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   RE: [xml-dev] Binary XML == "spawn of the devil" ?

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> -----Original Message-----
> From: Rick Marshall [mailto:rjm@zenucom.com] 
> Sent: Tuesday, August 19, 2003 18:48
> To: Liam Quin
> Cc: Elliotte Rusty Harold; xml-dev@lists.xml.org
> Subject: Re: [xml-dev] Binary XML == "spawn of the devil" ?
> i've had a bit of a read of the sun paper on "Fast" xml and 
> can see some merit - not in binary xml - i've had some say on 
> that, but on a layered approach
> it seems to me that most of the binary stuff will ultimately 
> say "we like the model, but not the readability requirement". 
> ie the tags aren't necessary, as tags
> so perhaps what we could do is have the layers - like layer 0 
> is xml 1.0.
> layer 1 is a binary transmission representation that 
> preserves structure
> - elements, attributes, entities, perhaps dtd's etc, but not 
> the tags or utf-8
> layer 2 is a storage representation. it might also include 
> tag dictionaries, record pointers etc
> the opening entry could then be something like '<?xml 
> version="1.0" layer="1"?>'
> then we could build tools to convert between layers and write 
> code that assumes layers.
> now the only outstanding issue to me is that xml data doesn't 
> have domains, as such. ie the data is not intrinsically 
> numeric, ascii, floating point etc. a program interprets the 
> data as such. adding this will to some extent break the 
> independence of xml.
> when you look at things like asn.1 it has extra features like 
> data domains and data extents (widths if you like) all of 
> which are foreign to xml as it stands.
> this would then mean that every xml document must have, 
> rather than can have, some sort of definition such as a dtd 
> to be valid for binary operation.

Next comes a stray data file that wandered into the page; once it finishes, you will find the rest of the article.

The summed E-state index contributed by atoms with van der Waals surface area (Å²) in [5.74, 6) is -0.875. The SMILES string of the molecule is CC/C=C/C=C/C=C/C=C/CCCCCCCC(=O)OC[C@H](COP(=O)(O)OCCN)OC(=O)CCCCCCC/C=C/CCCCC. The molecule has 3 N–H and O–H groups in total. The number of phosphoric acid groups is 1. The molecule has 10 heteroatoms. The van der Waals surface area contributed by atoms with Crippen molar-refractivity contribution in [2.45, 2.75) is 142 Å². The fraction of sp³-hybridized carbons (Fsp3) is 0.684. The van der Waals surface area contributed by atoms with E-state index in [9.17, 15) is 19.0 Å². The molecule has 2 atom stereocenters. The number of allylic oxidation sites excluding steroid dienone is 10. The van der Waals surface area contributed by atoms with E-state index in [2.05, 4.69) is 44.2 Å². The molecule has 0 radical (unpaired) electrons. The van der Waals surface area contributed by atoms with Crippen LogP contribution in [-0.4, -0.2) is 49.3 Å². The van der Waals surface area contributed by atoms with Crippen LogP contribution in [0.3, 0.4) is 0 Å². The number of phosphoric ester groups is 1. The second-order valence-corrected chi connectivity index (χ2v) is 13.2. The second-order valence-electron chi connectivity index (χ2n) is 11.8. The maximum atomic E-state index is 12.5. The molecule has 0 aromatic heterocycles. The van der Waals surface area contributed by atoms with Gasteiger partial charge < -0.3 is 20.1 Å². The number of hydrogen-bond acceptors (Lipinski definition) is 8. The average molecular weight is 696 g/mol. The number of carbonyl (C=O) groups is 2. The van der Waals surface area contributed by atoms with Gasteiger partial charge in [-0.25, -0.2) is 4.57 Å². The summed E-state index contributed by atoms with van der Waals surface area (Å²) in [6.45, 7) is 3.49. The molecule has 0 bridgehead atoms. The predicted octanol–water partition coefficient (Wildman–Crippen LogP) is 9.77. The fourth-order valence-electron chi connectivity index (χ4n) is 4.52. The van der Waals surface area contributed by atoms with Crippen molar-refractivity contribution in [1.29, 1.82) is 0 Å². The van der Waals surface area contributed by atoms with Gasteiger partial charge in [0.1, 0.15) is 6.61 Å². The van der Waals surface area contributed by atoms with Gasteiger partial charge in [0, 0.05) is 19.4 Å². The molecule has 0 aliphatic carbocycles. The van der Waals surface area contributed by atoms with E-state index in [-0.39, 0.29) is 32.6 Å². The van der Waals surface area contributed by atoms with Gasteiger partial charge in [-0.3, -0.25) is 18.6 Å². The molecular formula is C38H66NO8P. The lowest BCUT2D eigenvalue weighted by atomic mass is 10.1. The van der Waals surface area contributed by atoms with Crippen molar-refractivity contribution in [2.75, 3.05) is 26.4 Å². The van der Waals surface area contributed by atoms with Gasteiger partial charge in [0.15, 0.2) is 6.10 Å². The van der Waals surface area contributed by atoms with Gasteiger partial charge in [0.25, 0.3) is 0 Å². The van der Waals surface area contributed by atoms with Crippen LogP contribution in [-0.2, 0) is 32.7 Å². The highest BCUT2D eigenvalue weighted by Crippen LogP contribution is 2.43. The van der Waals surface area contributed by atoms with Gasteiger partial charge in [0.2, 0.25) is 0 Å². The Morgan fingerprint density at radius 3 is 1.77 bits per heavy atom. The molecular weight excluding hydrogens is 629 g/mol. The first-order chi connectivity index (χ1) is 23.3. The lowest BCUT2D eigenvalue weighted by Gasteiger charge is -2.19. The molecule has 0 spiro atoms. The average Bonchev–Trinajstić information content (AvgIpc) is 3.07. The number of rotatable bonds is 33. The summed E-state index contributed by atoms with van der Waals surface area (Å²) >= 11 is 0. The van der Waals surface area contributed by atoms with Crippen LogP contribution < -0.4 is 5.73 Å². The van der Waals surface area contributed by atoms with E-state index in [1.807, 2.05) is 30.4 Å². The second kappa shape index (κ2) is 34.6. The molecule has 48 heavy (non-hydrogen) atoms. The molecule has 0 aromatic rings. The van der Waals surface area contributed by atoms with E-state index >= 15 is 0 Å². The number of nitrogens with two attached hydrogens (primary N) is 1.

> not the end of the world, but does add to complexity and 
> might create "which document description is better" war.
> which leaves us with gzip and friends.
> cheers
> rick
> ps for the benefit of the sun and asn.1 people. i don't 
> understand why xml has to be everything and you can't just 
> publish an xml to asn.1 translation standard for those who 
> want to use such a thing? in fact isn't that exactly what the itu did?

Yes.  The XML-Schema-to-ASN.1 translation standard you mention is X.694 (aka
ISO/IEC 8825-5), currently at the end of its FCD ballot period in ISO.  

By applying X.694 to a schema, you get one or more ASN.1 modules that can
produce binary encodings.  These binary encodings are usually very fast and

The translation from XML Schema to ASN.1 specified in X.694 is canonical
with respect to all standard ASN.1 encoding rules.  This means that two
different implementations of X.694 will produce exactly the same binary
encodings, thus enabling interworking without a need to distribute the ASN.1
generated by the translation.  In other words, the translation can be
independently performed at each node and the nodes will interoperate in all

The end result is that binary data, equivalent to a well-formed *and* valid